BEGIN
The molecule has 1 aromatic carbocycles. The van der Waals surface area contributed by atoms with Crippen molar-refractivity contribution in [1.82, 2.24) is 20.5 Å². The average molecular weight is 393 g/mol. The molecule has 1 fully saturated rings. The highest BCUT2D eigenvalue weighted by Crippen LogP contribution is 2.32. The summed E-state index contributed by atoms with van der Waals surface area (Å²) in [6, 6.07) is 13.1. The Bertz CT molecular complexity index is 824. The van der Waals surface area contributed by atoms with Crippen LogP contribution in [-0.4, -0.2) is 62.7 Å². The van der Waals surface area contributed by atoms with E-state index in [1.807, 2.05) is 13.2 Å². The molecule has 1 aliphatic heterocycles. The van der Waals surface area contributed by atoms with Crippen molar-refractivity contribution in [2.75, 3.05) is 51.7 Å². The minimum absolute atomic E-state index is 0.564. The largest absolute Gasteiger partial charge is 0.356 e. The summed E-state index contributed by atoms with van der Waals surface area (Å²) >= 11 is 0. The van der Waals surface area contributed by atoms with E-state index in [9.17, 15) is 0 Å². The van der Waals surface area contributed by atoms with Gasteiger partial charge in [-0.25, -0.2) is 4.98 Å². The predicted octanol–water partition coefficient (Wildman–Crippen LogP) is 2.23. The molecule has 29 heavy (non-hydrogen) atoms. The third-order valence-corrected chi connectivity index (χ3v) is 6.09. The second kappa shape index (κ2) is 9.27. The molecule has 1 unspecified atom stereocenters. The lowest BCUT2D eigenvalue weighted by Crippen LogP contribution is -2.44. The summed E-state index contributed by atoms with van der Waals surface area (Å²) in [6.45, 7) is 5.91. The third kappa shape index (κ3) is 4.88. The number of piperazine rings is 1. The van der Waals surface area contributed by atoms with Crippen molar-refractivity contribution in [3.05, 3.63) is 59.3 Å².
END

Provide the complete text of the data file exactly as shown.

The molecule has 1 aromatic carbocycles. The van der Waals surface area contributed by atoms with Crippen molar-refractivity contribution in [1.82, 2.24) is 20.5 Å². The average molecular weight is 393 g/mol. The molecule has 1 fully saturated rings. The highest BCUT2D eigenvalue weighted by Crippen LogP contribution is 2.32. The summed E-state index contributed by atoms with van der Waals surface area (Å²) in [6, 6.07) is 13.1. The Bertz CT molecular complexity index is 824. The van der Waals surface area contributed by atoms with Crippen LogP contribution in [-0.4, -0.2) is 62.7 Å². The van der Waals surface area contributed by atoms with E-state index in [1.807, 2.05) is 13.2 Å². The molecule has 1 aliphatic heterocycles. The van der Waals surface area contributed by atoms with Crippen molar-refractivity contribution in [2.75, 3.05) is 51.7 Å². The minimum absolute atomic E-state index is 0.564. The largest absolute Gasteiger partial charge is 0.356 e. The summed E-state index contributed by atoms with van der Waals surface area (Å²) >= 11 is 0. The van der Waals surface area contributed by atoms with E-state index in [9.17, 15) is 0 Å². The van der Waals surface area contributed by atoms with Gasteiger partial charge in [-0.25, -0.2) is 4.98 Å². The predicted octanol–water partition coefficient (Wildman–Crippen LogP) is 2.23. The molecule has 29 heavy (non-hydrogen) atoms. The third-order valence-corrected chi connectivity index (χ3v) is 6.09. The second kappa shape index (κ2) is 9.27. The molecule has 1 unspecified atom stereocenters. The lowest BCUT2D eigenvalue weighted by Crippen LogP contribution is -2.44. The summed E-state index contributed by atoms with van der Waals surface area (Å²) in [6.45, 7) is 5.91. The third kappa shape index (κ3) is 4.88. The number of piperazine rings is 1. The van der Waals surface area contributed by atoms with Crippen molar-refractivity contribution in [3.05, 3.63) is 59.3 Å².